For one month every year, for over forty years, the bluebells had drawn Sarah like magnetic north. She would get up early to see their misty morning hues when their blue was like smudges of watercolour paint. She would go for after-dinner walks when light beams were slanting through the trees onto the bluebell carpeted floor or even later, when the light was fading, and the bluebells had the inky hue of benevolent malevolence. She couldn’t get enough of them, she drank them with her eyes, committed them to her memory banks, imagined the beautiful images unrolling like a movie reel when she was an old lady. For one month of every year, she forest-bathed among the bluebells and felt at one with the world.

Eventually, the bluebell woods echoed with the sound of Sarah’s grandchildren. This was a special time for the adoring grandparents, introducing these miniatures of themselves to the beauty of the bluebells and the family’s bluebell history. That they still lived in the same house, near the same wood, and were able to show their grandchildren the places where their parents had walked through as children gave a pleasant sense of completeness. The ‘bear hunts’ were re-instated; picnics of cream cheese sandwiches and sticks of red pepper were devoured. There was laughter and fun amongst the blue, happy shouts of ‘Grandma, look at these!’, ‘Grandad, chase me over there’.

And then there was silence. 

First there was a long flight to the other side of the world for their daughter and her children. And then came their son’s accident.  Suddenly, Sarah and her husband were alone again. But this time they had no adventures in their future. When Sarah tried to think about this time, her memory always went numb, and colours were only black or grey.  It was like everything disappeared from her world. If someone had asked her whether bluebells existed during those years, she wouldn’t have understood the question. There was only a dark, endless winter.

Eventually, she and her husband returned to the woods and the bluebells chimed their magic. Laughter started to zoom over the miles and occasional visits from the other side of the world were arranged for springtime walks in the bluebell woods. Every year became a little easier, every year the blue became more vivid. The colour and light returned to their lives. Mostly.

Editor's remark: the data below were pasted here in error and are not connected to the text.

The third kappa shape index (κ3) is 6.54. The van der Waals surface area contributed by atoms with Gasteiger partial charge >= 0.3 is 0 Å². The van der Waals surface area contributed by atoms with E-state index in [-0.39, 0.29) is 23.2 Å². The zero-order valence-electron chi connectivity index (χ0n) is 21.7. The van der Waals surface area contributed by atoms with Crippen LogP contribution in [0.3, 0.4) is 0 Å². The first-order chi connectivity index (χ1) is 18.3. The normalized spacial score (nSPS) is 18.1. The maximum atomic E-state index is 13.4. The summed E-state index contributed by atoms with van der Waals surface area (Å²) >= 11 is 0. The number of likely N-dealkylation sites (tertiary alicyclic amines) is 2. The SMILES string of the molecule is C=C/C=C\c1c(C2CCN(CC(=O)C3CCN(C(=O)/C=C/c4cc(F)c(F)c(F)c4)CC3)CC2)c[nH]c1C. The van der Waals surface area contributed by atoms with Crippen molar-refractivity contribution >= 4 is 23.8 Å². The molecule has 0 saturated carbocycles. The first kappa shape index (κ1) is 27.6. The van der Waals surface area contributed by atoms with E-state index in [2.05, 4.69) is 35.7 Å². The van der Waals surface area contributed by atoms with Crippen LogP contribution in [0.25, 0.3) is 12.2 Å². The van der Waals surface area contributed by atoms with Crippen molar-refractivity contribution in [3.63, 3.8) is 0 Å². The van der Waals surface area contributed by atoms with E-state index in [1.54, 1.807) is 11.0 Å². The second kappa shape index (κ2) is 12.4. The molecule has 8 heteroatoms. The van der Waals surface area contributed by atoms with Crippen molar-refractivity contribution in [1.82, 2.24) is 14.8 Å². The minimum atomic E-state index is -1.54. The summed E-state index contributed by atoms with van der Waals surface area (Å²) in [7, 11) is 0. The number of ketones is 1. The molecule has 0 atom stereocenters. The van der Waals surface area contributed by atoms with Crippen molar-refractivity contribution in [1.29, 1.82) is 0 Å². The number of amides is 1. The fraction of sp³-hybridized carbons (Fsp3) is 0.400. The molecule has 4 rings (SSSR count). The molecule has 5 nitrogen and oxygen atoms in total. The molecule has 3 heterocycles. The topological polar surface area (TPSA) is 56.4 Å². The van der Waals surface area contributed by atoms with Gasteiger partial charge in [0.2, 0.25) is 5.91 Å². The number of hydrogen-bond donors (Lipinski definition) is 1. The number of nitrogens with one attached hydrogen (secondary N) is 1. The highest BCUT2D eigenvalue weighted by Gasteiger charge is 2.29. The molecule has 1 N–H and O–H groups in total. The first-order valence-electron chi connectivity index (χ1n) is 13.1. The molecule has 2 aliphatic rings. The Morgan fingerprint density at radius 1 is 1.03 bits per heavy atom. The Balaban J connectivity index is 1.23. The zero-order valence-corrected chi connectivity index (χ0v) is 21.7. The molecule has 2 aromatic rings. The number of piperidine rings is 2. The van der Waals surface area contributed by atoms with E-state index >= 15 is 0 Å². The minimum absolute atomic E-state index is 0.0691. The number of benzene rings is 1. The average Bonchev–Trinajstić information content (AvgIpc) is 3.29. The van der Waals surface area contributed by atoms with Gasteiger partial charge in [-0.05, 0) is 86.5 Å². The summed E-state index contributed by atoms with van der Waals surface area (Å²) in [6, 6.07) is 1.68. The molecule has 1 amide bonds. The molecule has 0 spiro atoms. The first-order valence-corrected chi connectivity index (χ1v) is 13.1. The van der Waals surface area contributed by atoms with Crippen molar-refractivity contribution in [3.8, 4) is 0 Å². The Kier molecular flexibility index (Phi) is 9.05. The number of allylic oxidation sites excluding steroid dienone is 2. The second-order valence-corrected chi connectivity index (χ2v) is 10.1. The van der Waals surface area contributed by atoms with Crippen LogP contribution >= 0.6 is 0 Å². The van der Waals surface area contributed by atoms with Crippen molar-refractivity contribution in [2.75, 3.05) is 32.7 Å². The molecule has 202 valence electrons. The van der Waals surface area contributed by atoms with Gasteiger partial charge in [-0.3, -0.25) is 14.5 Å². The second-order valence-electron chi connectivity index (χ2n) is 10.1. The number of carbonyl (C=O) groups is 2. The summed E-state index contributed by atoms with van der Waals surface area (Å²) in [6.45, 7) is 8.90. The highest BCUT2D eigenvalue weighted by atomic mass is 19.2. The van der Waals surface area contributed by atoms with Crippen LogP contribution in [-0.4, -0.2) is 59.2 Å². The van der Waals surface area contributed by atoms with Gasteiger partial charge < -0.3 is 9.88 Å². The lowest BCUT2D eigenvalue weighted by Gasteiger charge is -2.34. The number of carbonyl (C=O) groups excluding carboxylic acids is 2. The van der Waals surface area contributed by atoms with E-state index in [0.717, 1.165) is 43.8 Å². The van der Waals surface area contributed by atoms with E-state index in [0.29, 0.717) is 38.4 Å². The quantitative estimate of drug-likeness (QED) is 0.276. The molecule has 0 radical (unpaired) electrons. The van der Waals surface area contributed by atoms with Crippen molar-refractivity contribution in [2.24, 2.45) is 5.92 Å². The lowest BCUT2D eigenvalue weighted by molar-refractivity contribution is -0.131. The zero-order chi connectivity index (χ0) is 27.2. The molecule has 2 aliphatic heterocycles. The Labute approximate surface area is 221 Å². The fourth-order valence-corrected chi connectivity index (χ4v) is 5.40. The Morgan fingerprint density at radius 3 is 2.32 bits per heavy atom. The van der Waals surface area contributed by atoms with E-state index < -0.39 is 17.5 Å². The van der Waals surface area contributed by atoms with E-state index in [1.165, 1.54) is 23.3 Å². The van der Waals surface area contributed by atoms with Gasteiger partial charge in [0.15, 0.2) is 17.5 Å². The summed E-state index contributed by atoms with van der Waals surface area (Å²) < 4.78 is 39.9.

Sarah was now the old lady she had imagined all those years ago, complete with her interior movie reel of bluebell memories. Her husband had been gone for five years and she missed him terribly. Bluebell time was the only time of year now that she felt truly connected to this universe. The rest of the time, between the bluebell seasons, she wondered what the point of her life really was now that she lived alone amongst strangers. But having the magnificent display of the bluebells to look forward to once a year was still enough to give some small purpose to her life. She read books, watched TV, ate the soft food brought to her on a tray by the busy staff.  But she slept more and more these days and wondered how many more bluebell seasons she would see. When her daughter had found this place, Sarah’s first question had been, ‘Are there bluebells nearby?’, and yes, there certainly were. When the peak of the bells came, she would go once more to the edge of the wood, which was next to the home, breathe in their fresh scent and drink in their magnificent blue, maybe brave a short walk with one of the staff if they had the time. She would remember the happy times and once again be submerged in the blueness.

But for now, she would drink her coffee, press play on the movie reel in her head and wait for the bluebells to emerge.